Did you play with Legos as a kid? Do your kids play with them? Probably billions of those colorful little plastic bricks have been sold worldwide. (And I’ve personally stepped on at least 100 barefoot in the middle of the night – ouch.)
Recent articles on the company reveal that while the tightly engineered, “click-fit, clutch power, plastic bricks” are unchanged since their invention in the late 1940’s, Lego has been giving a lot of thought to how the toys are played with, at least by little girls.
The company’s name comes from two Danish word “leg godt” meaning “play well.” Per the website, their Mission is to “Inspire and develop the builders of tomorrow’, with a Vision of “Inventing the future of play.” Certainly a good start, for boys and girls…
Building with Lego bricks has been shown to assist children in developing spatial, mathematical and fine motor skills, allowing the use of imagination for hours of quiet, independent play. A good set of skills for boys and girls…
Now my daughters played with Legos a lot. They loved the castles, the Robin Hood forest, the city, the outer space sets…they had no problem being girls playing with Legos. Despite “being for girls and boys” as listed in Lego’s top ten corporate characteristics, the company focused on the market for boys, doing very well, topping $1 billion in annual sales worldwide. They’ve made periodic attempts to create “girl” Lego kits but didn’t put much thought into it, in my opinion and experience. And predictably the “pink” sets didn’t do well at all. My own daughters pretty much ignored the sketchy “Paradisa” kits in the 1990s, preferring the richly detailed sets I mentioned above.
Is boxy “ Minifigure Man” a hit or a miss for little girls? Lego researchers learned to their shock that the iconic man was a flop with girls. The all purpose plastic man with his swiveling legs, yellow jug head, and painted on face just didn’t cut it in the world of girl play.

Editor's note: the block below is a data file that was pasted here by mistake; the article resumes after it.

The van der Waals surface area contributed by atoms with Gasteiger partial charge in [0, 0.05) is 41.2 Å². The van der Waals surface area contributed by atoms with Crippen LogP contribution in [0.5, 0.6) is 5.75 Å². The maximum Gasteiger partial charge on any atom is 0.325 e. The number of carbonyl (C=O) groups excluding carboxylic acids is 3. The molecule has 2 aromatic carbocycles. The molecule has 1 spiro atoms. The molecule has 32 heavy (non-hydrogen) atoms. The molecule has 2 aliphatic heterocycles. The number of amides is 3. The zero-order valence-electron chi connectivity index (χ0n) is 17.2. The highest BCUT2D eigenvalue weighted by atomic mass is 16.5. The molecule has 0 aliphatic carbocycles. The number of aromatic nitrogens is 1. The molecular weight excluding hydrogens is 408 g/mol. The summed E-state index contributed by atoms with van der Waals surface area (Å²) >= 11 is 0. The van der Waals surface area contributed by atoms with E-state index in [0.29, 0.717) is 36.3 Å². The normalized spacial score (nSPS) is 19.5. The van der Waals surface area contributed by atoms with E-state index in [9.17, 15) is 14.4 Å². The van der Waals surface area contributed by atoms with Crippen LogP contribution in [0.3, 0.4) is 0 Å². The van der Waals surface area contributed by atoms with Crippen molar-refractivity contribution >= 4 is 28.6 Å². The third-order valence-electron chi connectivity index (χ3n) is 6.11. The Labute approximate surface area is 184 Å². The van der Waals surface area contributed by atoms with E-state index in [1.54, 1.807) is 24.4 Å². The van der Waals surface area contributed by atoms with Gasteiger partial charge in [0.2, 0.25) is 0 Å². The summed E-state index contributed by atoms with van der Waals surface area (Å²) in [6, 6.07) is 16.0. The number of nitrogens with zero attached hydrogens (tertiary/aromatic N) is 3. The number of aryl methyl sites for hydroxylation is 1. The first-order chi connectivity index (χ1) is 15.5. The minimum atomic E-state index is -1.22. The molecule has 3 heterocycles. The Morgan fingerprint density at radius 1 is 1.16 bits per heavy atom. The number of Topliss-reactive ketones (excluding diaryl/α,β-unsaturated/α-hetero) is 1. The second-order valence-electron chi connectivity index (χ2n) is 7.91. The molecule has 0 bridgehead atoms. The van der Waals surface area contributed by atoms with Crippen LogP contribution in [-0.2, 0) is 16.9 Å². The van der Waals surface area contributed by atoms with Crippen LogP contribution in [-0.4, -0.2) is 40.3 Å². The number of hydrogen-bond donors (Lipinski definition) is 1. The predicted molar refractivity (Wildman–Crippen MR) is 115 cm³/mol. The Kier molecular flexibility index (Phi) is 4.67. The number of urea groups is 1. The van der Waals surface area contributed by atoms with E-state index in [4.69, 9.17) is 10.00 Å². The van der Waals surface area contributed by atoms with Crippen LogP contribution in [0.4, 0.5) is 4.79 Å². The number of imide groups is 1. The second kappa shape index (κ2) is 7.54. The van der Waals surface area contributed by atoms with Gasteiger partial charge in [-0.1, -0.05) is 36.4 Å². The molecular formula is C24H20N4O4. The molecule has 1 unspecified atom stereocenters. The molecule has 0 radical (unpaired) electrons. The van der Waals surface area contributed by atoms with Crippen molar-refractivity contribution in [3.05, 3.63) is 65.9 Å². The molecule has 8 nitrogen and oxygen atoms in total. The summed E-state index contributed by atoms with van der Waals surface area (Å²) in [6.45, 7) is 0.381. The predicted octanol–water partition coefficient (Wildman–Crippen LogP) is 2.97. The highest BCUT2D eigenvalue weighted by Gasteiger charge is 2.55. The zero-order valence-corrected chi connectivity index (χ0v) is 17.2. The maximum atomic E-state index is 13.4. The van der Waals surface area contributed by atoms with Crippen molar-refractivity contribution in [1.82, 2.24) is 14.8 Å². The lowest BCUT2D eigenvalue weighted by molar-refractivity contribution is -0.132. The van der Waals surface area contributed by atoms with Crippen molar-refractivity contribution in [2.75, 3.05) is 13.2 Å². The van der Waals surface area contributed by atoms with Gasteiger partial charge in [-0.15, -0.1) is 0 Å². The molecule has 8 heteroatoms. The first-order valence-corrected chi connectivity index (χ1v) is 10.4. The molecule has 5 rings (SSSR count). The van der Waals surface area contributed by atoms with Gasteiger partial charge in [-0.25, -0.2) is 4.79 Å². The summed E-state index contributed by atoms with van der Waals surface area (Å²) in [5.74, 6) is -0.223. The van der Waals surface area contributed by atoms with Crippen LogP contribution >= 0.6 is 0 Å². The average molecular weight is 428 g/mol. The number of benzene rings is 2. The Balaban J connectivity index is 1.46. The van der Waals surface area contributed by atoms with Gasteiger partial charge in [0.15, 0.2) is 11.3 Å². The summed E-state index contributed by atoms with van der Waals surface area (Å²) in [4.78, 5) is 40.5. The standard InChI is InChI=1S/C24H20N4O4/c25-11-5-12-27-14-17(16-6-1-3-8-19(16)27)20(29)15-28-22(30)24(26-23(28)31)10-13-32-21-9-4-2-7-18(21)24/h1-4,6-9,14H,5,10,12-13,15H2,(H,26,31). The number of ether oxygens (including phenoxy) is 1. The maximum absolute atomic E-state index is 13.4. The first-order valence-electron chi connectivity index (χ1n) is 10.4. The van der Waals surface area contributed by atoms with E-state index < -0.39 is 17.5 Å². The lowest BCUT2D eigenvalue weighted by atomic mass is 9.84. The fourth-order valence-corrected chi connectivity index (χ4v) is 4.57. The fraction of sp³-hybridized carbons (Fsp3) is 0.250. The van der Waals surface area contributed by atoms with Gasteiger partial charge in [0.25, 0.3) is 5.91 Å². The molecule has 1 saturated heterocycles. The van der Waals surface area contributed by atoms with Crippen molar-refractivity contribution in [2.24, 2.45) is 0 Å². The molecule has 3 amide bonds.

In the research reports, the Lego team said boys tend to play with the minifig in the third person. Girls saw the minifig more as an avatar, projecting themselves onto her. Lego is now going to introduce 29 mini-doll figures, who will be 5mm taller than the standard minifig, with more curves. There will be five main characters, with names and backstories (Remind anyone of the American Girl doll series? Just a tad…).
According to the Lego anthropologists, girls need harmony (a pleasing, everything-in-its-right-place sense of order), friendlier colors, and a high level of detail. Boys tend to be “linear” – building the kits exactly like the picture on the box, maybe even racing against the clock to see who could build faster, while girls prefer to take breaks along the way, to start storytelling and playing before the kit is finished.
The Lego team does have some concerns about the fact that to break down stereotypes about girls playing with legos, they are reinforcing other stereotypes – girls need pretty and pink in their toys. Additionally, kids pick up on the cues in television commercials and elsewhere as to who plays with what. “Legos are for boys,” said many little girls the company surveyed, even as they happily played with the new Lego Friends line.
My own daughter, now grown, says, “I’d like to know what little girls they were talking to. All that stuff about harmony, order, blah blah. My fav games involved dinosaurs and time travel and shark chases and rogue centaurs. I even made my Barbies jump off buildings.”
Major department stores in the U.S. plan to display the Lego Friends in the girls’ toys sections, not with the massive classic Lego kit displays.
So will this new iteration of ”Legos for girls” – pastels and curves – work better than previous efforts? Is it really even needed? What do you think?
*Quotes and statistics drawn from “Lego’s Billion Dollar Girl,” by Brad Wieners, Bloomberg Business Week, 12/19-25/11, or from the LEGO corporate web page.